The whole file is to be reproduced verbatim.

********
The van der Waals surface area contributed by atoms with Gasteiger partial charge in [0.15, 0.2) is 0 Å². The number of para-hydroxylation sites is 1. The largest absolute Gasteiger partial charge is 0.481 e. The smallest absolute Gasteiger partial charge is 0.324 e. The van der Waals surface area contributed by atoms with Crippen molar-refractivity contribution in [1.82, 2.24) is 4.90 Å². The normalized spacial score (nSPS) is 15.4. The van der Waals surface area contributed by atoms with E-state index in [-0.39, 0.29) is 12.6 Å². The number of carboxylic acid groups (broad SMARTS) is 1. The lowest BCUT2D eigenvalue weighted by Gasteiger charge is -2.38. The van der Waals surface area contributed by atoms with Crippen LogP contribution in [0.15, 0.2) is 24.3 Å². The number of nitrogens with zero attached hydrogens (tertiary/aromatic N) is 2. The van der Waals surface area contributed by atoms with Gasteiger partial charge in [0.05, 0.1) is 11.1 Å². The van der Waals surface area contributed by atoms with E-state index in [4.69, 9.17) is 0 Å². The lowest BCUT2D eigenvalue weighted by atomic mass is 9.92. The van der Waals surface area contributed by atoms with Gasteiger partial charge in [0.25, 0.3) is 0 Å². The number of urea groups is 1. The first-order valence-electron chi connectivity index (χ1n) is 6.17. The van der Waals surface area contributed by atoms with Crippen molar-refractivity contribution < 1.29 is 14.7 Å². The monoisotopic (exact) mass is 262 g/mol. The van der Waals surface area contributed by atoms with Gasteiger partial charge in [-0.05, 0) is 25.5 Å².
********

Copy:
The van der Waals surface area contributed by atoms with Gasteiger partial charge in [0.15, 0.2) is 0 Å². The number of para-hydroxylation sites is 1. The largest absolute Gasteiger partial charge is 0.481 e. The smallest absolute Gasteiger partial charge is 0.324 e. The van der Waals surface area contributed by atoms with Crippen molar-refractivity contribution in [1.82, 2.24) is 4.90 Å². The normalized spacial score (nSPS) is 15.4. The van der Waals surface area contributed by atoms with E-state index in [-0.39, 0.29) is 12.6 Å². The number of carboxylic acid groups (broad SMARTS) is 1. The lowest BCUT2D eigenvalue weighted by Gasteiger charge is -2.38. The van der Waals surface area contributed by atoms with Crippen LogP contribution in [0.15, 0.2) is 24.3 Å². The number of nitrogens with zero attached hydrogens (tertiary/aromatic N) is 2. The van der Waals surface area contributed by atoms with Gasteiger partial charge in [0.05, 0.1) is 11.1 Å². The van der Waals surface area contributed by atoms with E-state index in [4.69, 9.17) is 0 Å². The lowest BCUT2D eigenvalue weighted by atomic mass is 9.92. The van der Waals surface area contributed by atoms with Gasteiger partial charge in [0.25, 0.3) is 0 Å². The number of urea groups is 1. The first-order valence-electron chi connectivity index (χ1n) is 6.17. The van der Waals surface area contributed by atoms with Crippen molar-refractivity contribution < 1.29 is 14.7 Å². The monoisotopic (exact) mass is 262 g/mol. The van der Waals surface area contributed by atoms with Gasteiger partial charge in [-0.05, 0) is 25.5 Å².